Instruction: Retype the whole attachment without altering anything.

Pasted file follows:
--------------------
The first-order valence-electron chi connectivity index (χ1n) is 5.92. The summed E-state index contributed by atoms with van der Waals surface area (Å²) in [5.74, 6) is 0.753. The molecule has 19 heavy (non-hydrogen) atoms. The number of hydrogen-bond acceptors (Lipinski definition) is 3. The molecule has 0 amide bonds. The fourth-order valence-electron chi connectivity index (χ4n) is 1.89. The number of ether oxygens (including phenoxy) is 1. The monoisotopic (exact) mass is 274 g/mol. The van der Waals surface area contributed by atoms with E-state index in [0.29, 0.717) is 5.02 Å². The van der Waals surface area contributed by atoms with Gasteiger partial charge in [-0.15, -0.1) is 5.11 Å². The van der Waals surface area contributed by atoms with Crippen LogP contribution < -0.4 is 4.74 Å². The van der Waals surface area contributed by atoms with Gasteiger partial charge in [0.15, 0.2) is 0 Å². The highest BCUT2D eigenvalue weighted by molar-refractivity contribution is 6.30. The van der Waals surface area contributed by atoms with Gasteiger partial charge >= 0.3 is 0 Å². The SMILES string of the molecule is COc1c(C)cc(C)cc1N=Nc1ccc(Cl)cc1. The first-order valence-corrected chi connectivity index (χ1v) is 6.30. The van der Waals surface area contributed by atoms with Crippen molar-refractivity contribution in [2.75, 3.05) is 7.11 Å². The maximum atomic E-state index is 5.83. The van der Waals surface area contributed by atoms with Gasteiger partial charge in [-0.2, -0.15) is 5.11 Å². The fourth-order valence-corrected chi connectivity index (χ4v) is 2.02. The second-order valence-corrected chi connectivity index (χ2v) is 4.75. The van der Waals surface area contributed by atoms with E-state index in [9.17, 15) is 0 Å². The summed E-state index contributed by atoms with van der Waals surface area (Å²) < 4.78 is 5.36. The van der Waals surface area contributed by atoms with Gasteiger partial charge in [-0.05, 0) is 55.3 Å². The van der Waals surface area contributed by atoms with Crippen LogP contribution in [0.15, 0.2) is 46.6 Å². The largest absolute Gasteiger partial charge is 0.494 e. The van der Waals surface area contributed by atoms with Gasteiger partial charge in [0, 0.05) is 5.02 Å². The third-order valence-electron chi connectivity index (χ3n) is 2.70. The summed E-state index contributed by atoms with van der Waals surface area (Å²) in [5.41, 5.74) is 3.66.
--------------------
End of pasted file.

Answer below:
The first-order valence-electron chi connectivity index (χ1n) is 5.92. The summed E-state index contributed by atoms with van der Waals surface area (Å²) in [5.74, 6) is 0.753. The molecule has 19 heavy (non-hydrogen) atoms. The number of hydrogen-bond acceptors (Lipinski definition) is 3. The molecule has 0 amide bonds. The fourth-order valence-electron chi connectivity index (χ4n) is 1.89. The number of ether oxygens (including phenoxy) is 1. The monoisotopic (exact) mass is 274 g/mol. The van der Waals surface area contributed by atoms with E-state index in [0.29, 0.717) is 5.02 Å². The van der Waals surface area contributed by atoms with Gasteiger partial charge in [-0.15, -0.1) is 5.11 Å². The van der Waals surface area contributed by atoms with Crippen LogP contribution < -0.4 is 4.74 Å². The van der Waals surface area contributed by atoms with Gasteiger partial charge in [0.15, 0.2) is 0 Å². The highest BCUT2D eigenvalue weighted by molar-refractivity contribution is 6.30. The van der Waals surface area contributed by atoms with Gasteiger partial charge >= 0.3 is 0 Å². The SMILES string of the molecule is COc1c(C)cc(C)cc1N=Nc1ccc(Cl)cc1. The first-order valence-corrected chi connectivity index (χ1v) is 6.30. The van der Waals surface area contributed by atoms with Crippen molar-refractivity contribution in [2.75, 3.05) is 7.11 Å². The maximum atomic E-state index is 5.83. The van der Waals surface area contributed by atoms with Gasteiger partial charge in [-0.2, -0.15) is 5.11 Å². The fourth-order valence-corrected chi connectivity index (χ4v) is 2.02. The second-order valence-corrected chi connectivity index (χ2v) is 4.75. The van der Waals surface area contributed by atoms with E-state index in [9.17, 15) is 0 Å². The summed E-state index contributed by atoms with van der Waals surface area (Å²) < 4.78 is 5.36. The van der Waals surface area contributed by atoms with Gasteiger partial charge in [-0.05, 0) is 55.3 Å². The van der Waals surface area contributed by atoms with Crippen LogP contribution in [0.15, 0.2) is 46.6 Å². The largest absolute Gasteiger partial charge is 0.494 e. The van der Waals surface area contributed by atoms with Gasteiger partial charge in [0, 0.05) is 5.02 Å². The third-order valence-electron chi connectivity index (χ3n) is 2.70. The summed E-state index contributed by atoms with van der Waals surface area (Å²) in [5.41, 5.74) is 3.66.